In Indian Springs, new residential lots to be three acres or morePublished 10:50pm Tuesday, August 16, 2011
By AMY JONES / Associate Editor
INDIAN SPRINGS — The Indian Springs town council passed a controversial ordinance requiring new residential lots in Indian Springs to be at least three acres at a meeting Aug. 16.
Before the passage, residential lots were only required to be one acre or larger. The ordinance’s detractors say residents who own larger lots now have less flexibility if the residents decide to subdivide their lots and sell part of the land.
Supporters say the ordinance will help control increased traffic and major flooding problems due to runoff from houses onto neighboring properties.
Council member Herb Robins said he believes increasing required lot sizes is a common sense, simple way to reduce runoff. He said although Indian Springs benefits from having professionally engineered roads and infrastructure, flooding still happens, even on major roads such as Alabama 119.
“All I can see is that we cannot engineer ourselves out of every problem,” he said.
Laverne Ramsey, who owns just under nine acres of land in Indian Springs, said she considers her land to be a financial asset and is worried about the effect of the change in required lot sizes. With the three-acre requirement, she can only subdivide her land into two large lots instead of several smaller lots.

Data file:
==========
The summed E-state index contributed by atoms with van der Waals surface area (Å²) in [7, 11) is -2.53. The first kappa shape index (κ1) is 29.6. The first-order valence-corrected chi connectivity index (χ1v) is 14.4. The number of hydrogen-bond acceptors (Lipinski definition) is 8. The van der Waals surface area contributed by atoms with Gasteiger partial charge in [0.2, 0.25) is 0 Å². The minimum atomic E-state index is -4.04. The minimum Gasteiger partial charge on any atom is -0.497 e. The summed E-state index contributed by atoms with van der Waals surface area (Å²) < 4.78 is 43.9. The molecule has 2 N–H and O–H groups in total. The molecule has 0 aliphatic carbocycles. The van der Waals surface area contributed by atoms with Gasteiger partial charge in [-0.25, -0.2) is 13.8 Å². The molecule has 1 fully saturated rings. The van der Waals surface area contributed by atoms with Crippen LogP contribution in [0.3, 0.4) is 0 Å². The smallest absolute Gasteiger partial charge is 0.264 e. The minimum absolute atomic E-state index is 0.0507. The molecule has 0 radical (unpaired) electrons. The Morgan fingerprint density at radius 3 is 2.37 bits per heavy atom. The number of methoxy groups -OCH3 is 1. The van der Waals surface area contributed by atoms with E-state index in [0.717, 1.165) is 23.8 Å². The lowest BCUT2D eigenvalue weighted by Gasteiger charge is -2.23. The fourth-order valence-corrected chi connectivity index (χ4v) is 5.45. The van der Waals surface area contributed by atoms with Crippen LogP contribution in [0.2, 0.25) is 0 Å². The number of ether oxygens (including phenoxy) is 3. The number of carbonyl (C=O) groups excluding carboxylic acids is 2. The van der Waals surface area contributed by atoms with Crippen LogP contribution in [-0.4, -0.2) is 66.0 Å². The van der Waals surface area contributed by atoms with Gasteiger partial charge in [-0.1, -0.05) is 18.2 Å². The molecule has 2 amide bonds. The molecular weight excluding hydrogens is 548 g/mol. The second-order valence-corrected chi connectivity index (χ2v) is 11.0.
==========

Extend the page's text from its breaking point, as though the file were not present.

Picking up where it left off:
“I was just appalled when I found out how much power this council has, and I hope you will use it carefully,” Ramsey said before the ordinance’s passage.
City engineer Frazier Christy said he will encourage town officials to continue looking at other ways to limit runoff, such as setting rules dictating how much of a residential lot can be developed.
Mountain Brook’s ordinances allow residents to build upon as much as 30 percent of each residential lot, leaving 70 percent as undeveloped land, he said.
Council member Jack Mendel said the ordinance was revised to allow current landowners, even those with lot sizes of less than three acres, the ability to build on those lots.
For example, if an Indian Springs resident owns one acre of land, and that resident’s house is destroyed in a fire, the resident has the right to rebuild the house, even though the lot isn’t three acres in size, he said.
Responding to a citizen’s assertion that the ordinance was not passed within a required 90-day period from its introduction, Mayor Steve Zerkis said the town council would check to ensure the ordinance had been passed through the correct procedure.
The ordinance passed by a vote of 4-2. Zerkis, Mendel, Robins and Brenda Bell-Guercio voted in favor of the ordinance, while Brian Stauss and Stewart Dudley voted against it.